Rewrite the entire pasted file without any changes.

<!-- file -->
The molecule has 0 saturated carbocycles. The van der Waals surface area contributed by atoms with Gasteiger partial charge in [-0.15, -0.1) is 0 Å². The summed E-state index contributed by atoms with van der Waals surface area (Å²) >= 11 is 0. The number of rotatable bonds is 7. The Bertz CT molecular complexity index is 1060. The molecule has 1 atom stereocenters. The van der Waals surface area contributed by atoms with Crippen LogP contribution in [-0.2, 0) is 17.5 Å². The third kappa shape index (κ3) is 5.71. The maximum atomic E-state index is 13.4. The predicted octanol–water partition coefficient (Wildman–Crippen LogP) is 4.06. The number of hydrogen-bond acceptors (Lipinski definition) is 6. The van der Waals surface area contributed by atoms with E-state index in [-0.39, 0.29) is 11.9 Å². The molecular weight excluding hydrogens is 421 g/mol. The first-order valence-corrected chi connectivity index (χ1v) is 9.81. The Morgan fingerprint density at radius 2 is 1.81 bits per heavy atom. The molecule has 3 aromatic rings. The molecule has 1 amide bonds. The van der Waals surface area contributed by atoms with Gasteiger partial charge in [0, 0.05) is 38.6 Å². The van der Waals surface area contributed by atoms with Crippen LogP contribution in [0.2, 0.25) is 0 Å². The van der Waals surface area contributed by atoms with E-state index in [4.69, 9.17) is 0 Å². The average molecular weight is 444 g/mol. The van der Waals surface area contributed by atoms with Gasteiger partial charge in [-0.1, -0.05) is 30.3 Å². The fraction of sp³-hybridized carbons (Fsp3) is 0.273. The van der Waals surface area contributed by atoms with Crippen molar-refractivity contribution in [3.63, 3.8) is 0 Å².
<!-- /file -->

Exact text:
The molecule has 0 saturated carbocycles. The van der Waals surface area contributed by atoms with Gasteiger partial charge in [-0.15, -0.1) is 0 Å². The summed E-state index contributed by atoms with van der Waals surface area (Å²) >= 11 is 0. The number of rotatable bonds is 7. The Bertz CT molecular complexity index is 1060. The molecule has 1 atom stereocenters. The van der Waals surface area contributed by atoms with Crippen LogP contribution in [-0.2, 0) is 17.5 Å². The third kappa shape index (κ3) is 5.71. The maximum atomic E-state index is 13.4. The predicted octanol–water partition coefficient (Wildman–Crippen LogP) is 4.06. The number of hydrogen-bond acceptors (Lipinski definition) is 6. The van der Waals surface area contributed by atoms with E-state index in [-0.39, 0.29) is 11.9 Å². The molecular weight excluding hydrogens is 421 g/mol. The first-order valence-corrected chi connectivity index (χ1v) is 9.81. The Morgan fingerprint density at radius 2 is 1.81 bits per heavy atom. The molecule has 3 aromatic rings. The molecule has 1 amide bonds. The van der Waals surface area contributed by atoms with Gasteiger partial charge in [0, 0.05) is 38.6 Å². The van der Waals surface area contributed by atoms with Crippen LogP contribution in [0.2, 0.25) is 0 Å². The van der Waals surface area contributed by atoms with E-state index in [4.69, 9.17) is 0 Å². The average molecular weight is 444 g/mol. The van der Waals surface area contributed by atoms with Gasteiger partial charge in [-0.1, -0.05) is 30.3 Å². The fraction of sp³-hybridized carbons (Fsp3) is 0.273. The van der Waals surface area contributed by atoms with Crippen molar-refractivity contribution in [3.63, 3.8) is 0 Å².